The first time I attended a cardiac arrest, and we saved the person’s life, was the most incredible moment.
The day paramedics saved my nan’s life is the day my life changed too. They were called out after my nan had taken very ill. The situation was very scary, but as soon as they walked in, I was struck by how calm and professional they were. The way they made us feel, and the care they gave my nan, made such an impact on me. It just hit me in that moment that being a paramedic was what I wanted to do.
People often think of paramedics as just first aiders, but they’ve got no idea how much depth we go into on this course. I’ve learnt so much about the body, as well as about illnesses and medications. In my first year I said to my mum, ‘I feel like I’m training to be a doctor.’ It’s not like it looks on the TV, it’s mentally and physically hard work, but it’s so rewarding. The first time I attended a cardiac arrest, and we saved the person’s life, was the most incredible moment. If I could bottle that feeling I’d share it with the world!
Coming to university has been a series of discoveries for me. I failed my exams at school, so I was very nervous about starting a degree. After I’d done my first assignment, my tutor called me in and said, ‘I think you’re dyslexic’. I got sent for a referral and, at the age of 30, I was diagnosed with dyslexia. Edge Hill’s support has been amazing. They put things place for me, like extra time in exams, and I’ve never failed anything since. Once I got the diagnosis all the failures suddenly made sense. I would have carried on struggling for the rest of my life without Edge Hill.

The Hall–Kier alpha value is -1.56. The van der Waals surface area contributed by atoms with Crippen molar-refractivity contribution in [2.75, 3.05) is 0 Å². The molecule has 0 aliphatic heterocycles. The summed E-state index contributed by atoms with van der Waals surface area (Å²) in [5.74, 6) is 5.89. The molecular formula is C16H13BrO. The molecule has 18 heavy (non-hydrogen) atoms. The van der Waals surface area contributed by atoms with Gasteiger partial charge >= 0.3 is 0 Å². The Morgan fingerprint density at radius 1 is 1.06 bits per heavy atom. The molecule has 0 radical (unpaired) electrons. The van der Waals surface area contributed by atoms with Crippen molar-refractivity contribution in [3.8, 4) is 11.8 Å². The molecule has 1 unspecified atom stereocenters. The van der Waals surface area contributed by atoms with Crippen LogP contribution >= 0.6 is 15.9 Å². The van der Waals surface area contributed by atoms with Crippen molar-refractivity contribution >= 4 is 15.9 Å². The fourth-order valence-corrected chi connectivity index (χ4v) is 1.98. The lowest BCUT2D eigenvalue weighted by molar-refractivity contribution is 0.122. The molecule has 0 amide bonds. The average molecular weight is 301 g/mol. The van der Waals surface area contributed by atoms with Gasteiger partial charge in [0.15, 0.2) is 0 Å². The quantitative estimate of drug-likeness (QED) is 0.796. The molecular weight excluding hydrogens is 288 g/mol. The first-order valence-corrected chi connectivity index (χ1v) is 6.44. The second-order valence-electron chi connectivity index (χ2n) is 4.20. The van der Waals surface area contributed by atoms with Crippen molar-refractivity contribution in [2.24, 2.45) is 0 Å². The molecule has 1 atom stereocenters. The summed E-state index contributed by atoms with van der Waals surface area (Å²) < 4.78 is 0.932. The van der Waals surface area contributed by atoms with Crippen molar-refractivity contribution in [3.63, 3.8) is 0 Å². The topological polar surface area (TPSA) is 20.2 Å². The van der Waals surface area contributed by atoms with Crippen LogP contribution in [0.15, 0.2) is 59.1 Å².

I’ve also discovered a confidence I didn’t know I had. I was very shy when I joined the course and would never speak up or volunteer in practical lessons, but now I’m the first up. I feel like a completely different person.
A couple of years ago I didn’t know I wanted to be a paramedic, now I can’t imagine doing anything else.